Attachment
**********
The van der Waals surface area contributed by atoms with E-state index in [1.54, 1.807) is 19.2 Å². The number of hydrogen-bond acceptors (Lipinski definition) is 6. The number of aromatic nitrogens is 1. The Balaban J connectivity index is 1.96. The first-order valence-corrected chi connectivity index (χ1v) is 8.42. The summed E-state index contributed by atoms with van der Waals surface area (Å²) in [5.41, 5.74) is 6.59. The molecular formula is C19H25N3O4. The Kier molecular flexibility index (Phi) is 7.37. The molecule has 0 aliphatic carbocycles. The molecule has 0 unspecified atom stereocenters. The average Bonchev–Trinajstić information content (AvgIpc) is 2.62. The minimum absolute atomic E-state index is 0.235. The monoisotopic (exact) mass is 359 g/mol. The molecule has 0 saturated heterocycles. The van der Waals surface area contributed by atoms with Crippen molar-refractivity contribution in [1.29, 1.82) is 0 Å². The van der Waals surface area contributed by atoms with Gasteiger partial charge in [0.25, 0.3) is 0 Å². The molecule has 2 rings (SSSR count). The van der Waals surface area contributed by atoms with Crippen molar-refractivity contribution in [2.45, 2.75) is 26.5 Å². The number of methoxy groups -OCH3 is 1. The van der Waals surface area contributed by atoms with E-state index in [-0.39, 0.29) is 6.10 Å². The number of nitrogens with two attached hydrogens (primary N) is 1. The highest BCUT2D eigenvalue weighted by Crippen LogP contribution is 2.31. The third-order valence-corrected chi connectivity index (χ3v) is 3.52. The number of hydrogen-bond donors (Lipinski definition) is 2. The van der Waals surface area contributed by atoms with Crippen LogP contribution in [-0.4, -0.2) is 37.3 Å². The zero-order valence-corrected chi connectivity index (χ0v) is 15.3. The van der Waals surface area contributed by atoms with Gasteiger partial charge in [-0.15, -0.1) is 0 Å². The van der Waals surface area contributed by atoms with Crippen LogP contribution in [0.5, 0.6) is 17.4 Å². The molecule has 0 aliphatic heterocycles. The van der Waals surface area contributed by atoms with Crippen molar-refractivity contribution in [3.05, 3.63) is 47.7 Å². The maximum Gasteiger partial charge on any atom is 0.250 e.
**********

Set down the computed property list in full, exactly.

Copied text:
The van der Waals surface area contributed by atoms with E-state index in [1.54, 1.807) is 19.2 Å². The number of hydrogen-bond acceptors (Lipinski definition) is 6. The number of aromatic nitrogens is 1. The Balaban J connectivity index is 1.96. The first-order valence-corrected chi connectivity index (χ1v) is 8.42. The summed E-state index contributed by atoms with van der Waals surface area (Å²) in [5.41, 5.74) is 6.59. The molecular formula is C19H25N3O4. The Kier molecular flexibility index (Phi) is 7.37. The molecule has 0 aliphatic carbocycles. The molecule has 0 unspecified atom stereocenters. The average Bonchev–Trinajstić information content (AvgIpc) is 2.62. The minimum absolute atomic E-state index is 0.235. The monoisotopic (exact) mass is 359 g/mol. The molecule has 0 saturated heterocycles. The van der Waals surface area contributed by atoms with Crippen molar-refractivity contribution in [1.29, 1.82) is 0 Å². The van der Waals surface area contributed by atoms with Gasteiger partial charge in [0.25, 0.3) is 0 Å². The molecule has 2 rings (SSSR count). The van der Waals surface area contributed by atoms with Crippen molar-refractivity contribution in [2.45, 2.75) is 26.5 Å². The number of methoxy groups -OCH3 is 1. The van der Waals surface area contributed by atoms with E-state index in [-0.39, 0.29) is 6.10 Å². The number of nitrogens with two attached hydrogens (primary N) is 1. The highest BCUT2D eigenvalue weighted by Crippen LogP contribution is 2.31. The third-order valence-corrected chi connectivity index (χ3v) is 3.52. The number of hydrogen-bond donors (Lipinski definition) is 2. The van der Waals surface area contributed by atoms with Crippen LogP contribution in [-0.4, -0.2) is 37.3 Å². The zero-order valence-corrected chi connectivity index (χ0v) is 15.3. The van der Waals surface area contributed by atoms with Gasteiger partial charge in [-0.15, -0.1) is 0 Å². The van der Waals surface area contributed by atoms with Crippen LogP contribution in [0.5, 0.6) is 17.4 Å². The molecule has 0 aliphatic heterocycles. The van der Waals surface area contributed by atoms with Crippen molar-refractivity contribution in [3.05, 3.63) is 47.7 Å². The maximum Gasteiger partial charge on any atom is 0.250 e.